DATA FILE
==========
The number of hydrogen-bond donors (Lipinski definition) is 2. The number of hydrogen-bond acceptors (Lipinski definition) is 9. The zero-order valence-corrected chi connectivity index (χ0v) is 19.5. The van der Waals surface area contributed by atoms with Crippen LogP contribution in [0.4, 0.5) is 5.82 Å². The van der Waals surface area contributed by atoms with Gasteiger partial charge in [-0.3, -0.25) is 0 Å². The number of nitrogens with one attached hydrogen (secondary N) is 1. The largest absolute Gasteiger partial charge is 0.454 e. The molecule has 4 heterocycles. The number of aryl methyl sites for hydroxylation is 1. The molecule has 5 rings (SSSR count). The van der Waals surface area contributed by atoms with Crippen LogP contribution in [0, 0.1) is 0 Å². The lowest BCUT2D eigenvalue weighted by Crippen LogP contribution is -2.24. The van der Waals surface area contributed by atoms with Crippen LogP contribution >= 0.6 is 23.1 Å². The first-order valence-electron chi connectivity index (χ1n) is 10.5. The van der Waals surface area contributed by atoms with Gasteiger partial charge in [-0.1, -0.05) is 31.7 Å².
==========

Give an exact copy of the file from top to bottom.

The number of hydrogen-bond donors (Lipinski definition) is 2. The number of hydrogen-bond acceptors (Lipinski definition) is 9. The zero-order valence-corrected chi connectivity index (χ0v) is 19.5. The van der Waals surface area contributed by atoms with Crippen LogP contribution in [0.4, 0.5) is 5.82 Å². The van der Waals surface area contributed by atoms with Gasteiger partial charge in [-0.3, -0.25) is 0 Å². The number of nitrogens with one attached hydrogen (secondary N) is 1. The largest absolute Gasteiger partial charge is 0.454 e. The molecule has 4 heterocycles. The number of aryl methyl sites for hydroxylation is 1. The molecule has 5 rings (SSSR count). The van der Waals surface area contributed by atoms with Crippen LogP contribution in [0, 0.1) is 0 Å². The lowest BCUT2D eigenvalue weighted by Crippen LogP contribution is -2.24. The van der Waals surface area contributed by atoms with Crippen LogP contribution >= 0.6 is 23.1 Å². The first-order valence-electron chi connectivity index (χ1n) is 10.5. The van der Waals surface area contributed by atoms with Gasteiger partial charge in [-0.1, -0.05) is 31.7 Å².